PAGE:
War in Yemen, Partly Supported by US, a Humanitarian Crisis


Composite image by the author.

Riley Landowski, Political Animal

The U.S. sales of weapons to Saudi Arabia and the United Arab Emirates (UAE) have resulted in extensive strikes on civilians in Yemen by coalition forces. A total of 20,000 civilians have been killed according to Amnesty International.

 Should the US stop approving arms sales to Saudi Arabia to prevent continued strikes on civilian structures? Or should the US stand by its ally and continue to approve the sales of these arms? The US has already been questioned for its part, and war crimes have been proposed to the US; the US instead gave Saudi Arabia a “No Strike List” to help curb the growing civilian casualties.

From then Saudi Arabia has repeatedly ignored the list and continues to strike civilian centers, much to the dismay of international observers.

After the Arab Spring in 2011, where many Arab dictators were thrown out of power. The then president / dictator Ali Abdullah Saleh, stepped down from power and handed it over to his vice president, Abdrabbuh Mansur Hadi. Hadi then took control but failed to improve Yemen’s economic and food problems and coup rose up against him to reinstall Ali Abdullah Saleh, heavily supplied by Iran (another Shia Muslim country).  Two factions are fighting as of now. The Houthi faction, backed by its Shia Muslim supporter Iran; and the Yemeni government, backed by Saudi Arabia, UAE, and the United States.

The US is (still) approving the sale of arms to Saudi Arabia which are then being used in strikes against Houthi-held territory by the Saudis. This has caused mass civilian casualties as well as the bombing of a major port, preventing humanitarian aid (like food and medicine) from reaching those affected by the war. 

According to Mercy Corps, 17 million people are in desperate need of food. Since march of 2015 Saudi Arabia and the UAE have conducted numerous indiscriminate airstrikes on civilian centers and structures; breaking the laws of war according to Human Rights Watch. 

US perspective –

The most recent sales between Saudi Arabia and the US consisted of $110 billion immediately and $35 billion a year for the next ten years (1). This to anyone is a large sum of money, and a great incentive to further business with Saudi Arabia. With this transaction the US has no clear sign of stopping the supply of the Saudi Arabian Military, for a good reason, a large amount of money. However, because of this the US has been questioned for its role in the atrocities being committed in Yemen. The US has not been directly charged with a war crime, as the US is not directly associated with the crimes; stretching some definitions the US can be charged with “devastation not justified by military necessity”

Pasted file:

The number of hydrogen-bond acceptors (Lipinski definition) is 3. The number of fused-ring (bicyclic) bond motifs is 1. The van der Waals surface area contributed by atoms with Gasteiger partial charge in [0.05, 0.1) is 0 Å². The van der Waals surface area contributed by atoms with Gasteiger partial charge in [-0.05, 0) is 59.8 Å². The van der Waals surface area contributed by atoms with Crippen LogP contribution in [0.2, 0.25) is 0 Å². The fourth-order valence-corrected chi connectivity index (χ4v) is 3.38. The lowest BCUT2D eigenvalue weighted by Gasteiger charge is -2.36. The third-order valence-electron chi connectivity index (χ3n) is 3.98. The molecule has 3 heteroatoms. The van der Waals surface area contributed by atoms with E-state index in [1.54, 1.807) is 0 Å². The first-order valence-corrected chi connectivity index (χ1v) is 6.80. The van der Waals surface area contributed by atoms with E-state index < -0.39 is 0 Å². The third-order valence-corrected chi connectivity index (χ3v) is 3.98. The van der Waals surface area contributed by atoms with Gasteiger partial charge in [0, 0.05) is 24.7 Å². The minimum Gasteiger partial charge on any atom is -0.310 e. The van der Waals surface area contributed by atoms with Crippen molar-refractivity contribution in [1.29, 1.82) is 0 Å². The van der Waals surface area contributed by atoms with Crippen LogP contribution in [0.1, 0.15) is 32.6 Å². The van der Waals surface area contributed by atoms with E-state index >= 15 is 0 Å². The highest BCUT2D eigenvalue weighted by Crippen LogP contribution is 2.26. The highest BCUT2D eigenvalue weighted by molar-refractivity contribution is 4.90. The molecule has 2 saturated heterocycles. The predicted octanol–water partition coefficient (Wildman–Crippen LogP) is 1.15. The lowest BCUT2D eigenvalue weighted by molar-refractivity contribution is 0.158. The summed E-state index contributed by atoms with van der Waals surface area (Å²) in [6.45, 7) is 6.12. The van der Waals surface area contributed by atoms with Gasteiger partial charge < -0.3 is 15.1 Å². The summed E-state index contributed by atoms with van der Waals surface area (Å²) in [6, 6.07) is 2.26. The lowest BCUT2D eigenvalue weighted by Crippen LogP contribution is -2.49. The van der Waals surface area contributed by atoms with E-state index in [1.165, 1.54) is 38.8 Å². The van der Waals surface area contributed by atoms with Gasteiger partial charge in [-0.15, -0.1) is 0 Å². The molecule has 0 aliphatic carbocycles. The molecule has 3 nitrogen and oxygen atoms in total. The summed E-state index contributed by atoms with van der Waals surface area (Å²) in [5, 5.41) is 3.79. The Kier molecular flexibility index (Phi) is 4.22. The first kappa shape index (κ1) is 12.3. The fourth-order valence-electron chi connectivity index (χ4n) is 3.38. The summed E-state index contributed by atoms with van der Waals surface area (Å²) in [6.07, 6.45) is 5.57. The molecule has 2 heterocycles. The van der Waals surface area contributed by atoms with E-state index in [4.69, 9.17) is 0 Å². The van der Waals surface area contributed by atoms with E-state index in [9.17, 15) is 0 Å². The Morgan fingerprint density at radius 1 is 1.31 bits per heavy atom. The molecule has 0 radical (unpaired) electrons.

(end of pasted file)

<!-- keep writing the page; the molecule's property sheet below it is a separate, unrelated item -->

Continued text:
Saudi Arabia’s perspective –

Saudi Arabia has a very high interest in Yemen as it’s one of its next door neighbors. However the geopolitics go further than that. Iran is currently attempting to become the dominant power in the middle east, a spot currently held by Saudi Arabia. For years Saudi Arabia and Iran have been each other’s antagonist. With the civil war in Yemen a new front in this conflict has been open to Saudi Arabia. The Houthi fighters are a majority Shia Muslims, because of this the Shia Islamic state of Iran is invested in a Houthi success and government being established, so Iran may have a direct border with Saudi Arabia and give Iran more power in the region. Saudi Arabia is inclined to prevent Iran from gaining such a strategic location and is currently backing the internationally recognized government of Yemen in fighting the Houthi through strategic airstrikes.

Yemen’s perspective

Before the outbreak of war in 2015, Yemen was still a struggling nation. Being the poorest middle eastern country according to the worldbank.org.  During the Arab spring in 2011 like most other countries Yemenis demanded change. But with the failed transition of power; due to continued economic failures and famine, a coup was attempted.

On top of the war, Yemenis are facing more famine and a failing economy, and with the north of the country; that controlled by the Houthis, they fail to manage sewage and garbage according to a short documentary by Al Jazeera. This has led to an increase in diseases in the northern part of Yemen. As of time of that documentary, ⅔ of Yemenis don’t have access to clean water. Today, little ground has been gained by either side, and both show no sign of stopping anytime soon.